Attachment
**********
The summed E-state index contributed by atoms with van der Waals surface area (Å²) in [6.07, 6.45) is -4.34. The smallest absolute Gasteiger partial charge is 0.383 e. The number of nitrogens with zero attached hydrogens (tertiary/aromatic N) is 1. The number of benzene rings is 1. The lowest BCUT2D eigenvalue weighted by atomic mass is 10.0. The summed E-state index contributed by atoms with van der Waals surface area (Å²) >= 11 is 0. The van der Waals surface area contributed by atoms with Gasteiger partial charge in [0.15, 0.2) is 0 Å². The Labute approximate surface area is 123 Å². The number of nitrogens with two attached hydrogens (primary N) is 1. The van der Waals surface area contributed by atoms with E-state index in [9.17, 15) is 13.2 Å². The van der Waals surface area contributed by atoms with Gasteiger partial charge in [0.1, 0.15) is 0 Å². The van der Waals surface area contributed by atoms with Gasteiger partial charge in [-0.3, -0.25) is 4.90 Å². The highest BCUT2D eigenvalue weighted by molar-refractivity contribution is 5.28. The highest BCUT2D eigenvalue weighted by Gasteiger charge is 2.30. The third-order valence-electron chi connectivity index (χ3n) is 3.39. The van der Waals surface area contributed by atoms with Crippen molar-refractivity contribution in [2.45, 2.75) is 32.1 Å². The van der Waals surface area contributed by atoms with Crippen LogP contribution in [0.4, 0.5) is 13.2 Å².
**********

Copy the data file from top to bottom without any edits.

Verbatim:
The summed E-state index contributed by atoms with van der Waals surface area (Å²) in [6.07, 6.45) is -4.34. The smallest absolute Gasteiger partial charge is 0.383 e. The number of nitrogens with zero attached hydrogens (tertiary/aromatic N) is 1. The number of benzene rings is 1. The lowest BCUT2D eigenvalue weighted by atomic mass is 10.0. The summed E-state index contributed by atoms with van der Waals surface area (Å²) >= 11 is 0. The van der Waals surface area contributed by atoms with Gasteiger partial charge in [0.15, 0.2) is 0 Å². The Labute approximate surface area is 123 Å². The number of nitrogens with two attached hydrogens (primary N) is 1. The van der Waals surface area contributed by atoms with E-state index in [9.17, 15) is 13.2 Å². The van der Waals surface area contributed by atoms with Gasteiger partial charge in [0.1, 0.15) is 0 Å². The van der Waals surface area contributed by atoms with Gasteiger partial charge in [-0.3, -0.25) is 4.90 Å². The highest BCUT2D eigenvalue weighted by molar-refractivity contribution is 5.28. The highest BCUT2D eigenvalue weighted by Gasteiger charge is 2.30. The third-order valence-electron chi connectivity index (χ3n) is 3.39. The van der Waals surface area contributed by atoms with Crippen molar-refractivity contribution in [2.45, 2.75) is 32.1 Å². The van der Waals surface area contributed by atoms with Crippen LogP contribution in [0.4, 0.5) is 13.2 Å².